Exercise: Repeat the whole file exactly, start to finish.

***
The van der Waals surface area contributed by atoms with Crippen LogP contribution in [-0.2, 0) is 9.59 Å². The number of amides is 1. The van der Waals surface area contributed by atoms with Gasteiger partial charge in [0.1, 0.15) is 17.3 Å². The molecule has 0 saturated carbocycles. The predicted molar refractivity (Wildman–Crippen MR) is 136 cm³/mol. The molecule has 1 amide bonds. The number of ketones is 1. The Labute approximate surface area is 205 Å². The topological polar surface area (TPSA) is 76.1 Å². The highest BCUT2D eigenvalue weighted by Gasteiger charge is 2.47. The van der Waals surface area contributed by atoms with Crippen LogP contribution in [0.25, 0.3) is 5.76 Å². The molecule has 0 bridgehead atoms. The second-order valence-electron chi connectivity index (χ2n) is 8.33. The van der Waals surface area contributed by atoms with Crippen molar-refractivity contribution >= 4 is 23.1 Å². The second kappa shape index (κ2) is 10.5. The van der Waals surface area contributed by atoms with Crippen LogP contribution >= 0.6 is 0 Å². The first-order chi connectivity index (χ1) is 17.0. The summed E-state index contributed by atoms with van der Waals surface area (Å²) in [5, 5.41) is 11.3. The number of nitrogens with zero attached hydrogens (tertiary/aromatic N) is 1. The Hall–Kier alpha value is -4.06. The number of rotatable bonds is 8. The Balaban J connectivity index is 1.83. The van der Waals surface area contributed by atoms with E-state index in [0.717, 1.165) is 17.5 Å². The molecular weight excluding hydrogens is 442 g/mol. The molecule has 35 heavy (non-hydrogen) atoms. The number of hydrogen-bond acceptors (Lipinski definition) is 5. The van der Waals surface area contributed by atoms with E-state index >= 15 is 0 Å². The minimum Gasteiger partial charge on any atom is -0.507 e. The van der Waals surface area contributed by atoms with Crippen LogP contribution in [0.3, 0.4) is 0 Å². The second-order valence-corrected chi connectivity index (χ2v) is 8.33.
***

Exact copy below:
The van der Waals surface area contributed by atoms with Crippen LogP contribution in [-0.2, 0) is 9.59 Å². The number of amides is 1. The van der Waals surface area contributed by atoms with Gasteiger partial charge in [0.1, 0.15) is 17.3 Å². The molecule has 0 saturated carbocycles. The predicted molar refractivity (Wildman–Crippen MR) is 136 cm³/mol. The molecule has 1 amide bonds. The number of ketones is 1. The Labute approximate surface area is 205 Å². The topological polar surface area (TPSA) is 76.1 Å². The highest BCUT2D eigenvalue weighted by Gasteiger charge is 2.47. The van der Waals surface area contributed by atoms with Crippen LogP contribution in [0.25, 0.3) is 5.76 Å². The molecule has 0 bridgehead atoms. The second-order valence-electron chi connectivity index (χ2n) is 8.33. The van der Waals surface area contributed by atoms with Crippen molar-refractivity contribution >= 4 is 23.1 Å². The second kappa shape index (κ2) is 10.5. The van der Waals surface area contributed by atoms with Crippen LogP contribution >= 0.6 is 0 Å². The first-order chi connectivity index (χ1) is 17.0. The summed E-state index contributed by atoms with van der Waals surface area (Å²) in [5, 5.41) is 11.3. The number of nitrogens with zero attached hydrogens (tertiary/aromatic N) is 1. The Hall–Kier alpha value is -4.06. The number of rotatable bonds is 8. The Balaban J connectivity index is 1.83. The van der Waals surface area contributed by atoms with E-state index in [0.717, 1.165) is 17.5 Å². The molecular weight excluding hydrogens is 442 g/mol. The molecule has 35 heavy (non-hydrogen) atoms. The number of hydrogen-bond acceptors (Lipinski definition) is 5. The van der Waals surface area contributed by atoms with E-state index >= 15 is 0 Å². The minimum Gasteiger partial charge on any atom is -0.507 e. The van der Waals surface area contributed by atoms with Crippen LogP contribution in [0.3, 0.4) is 0 Å². The second-order valence-corrected chi connectivity index (χ2v) is 8.33.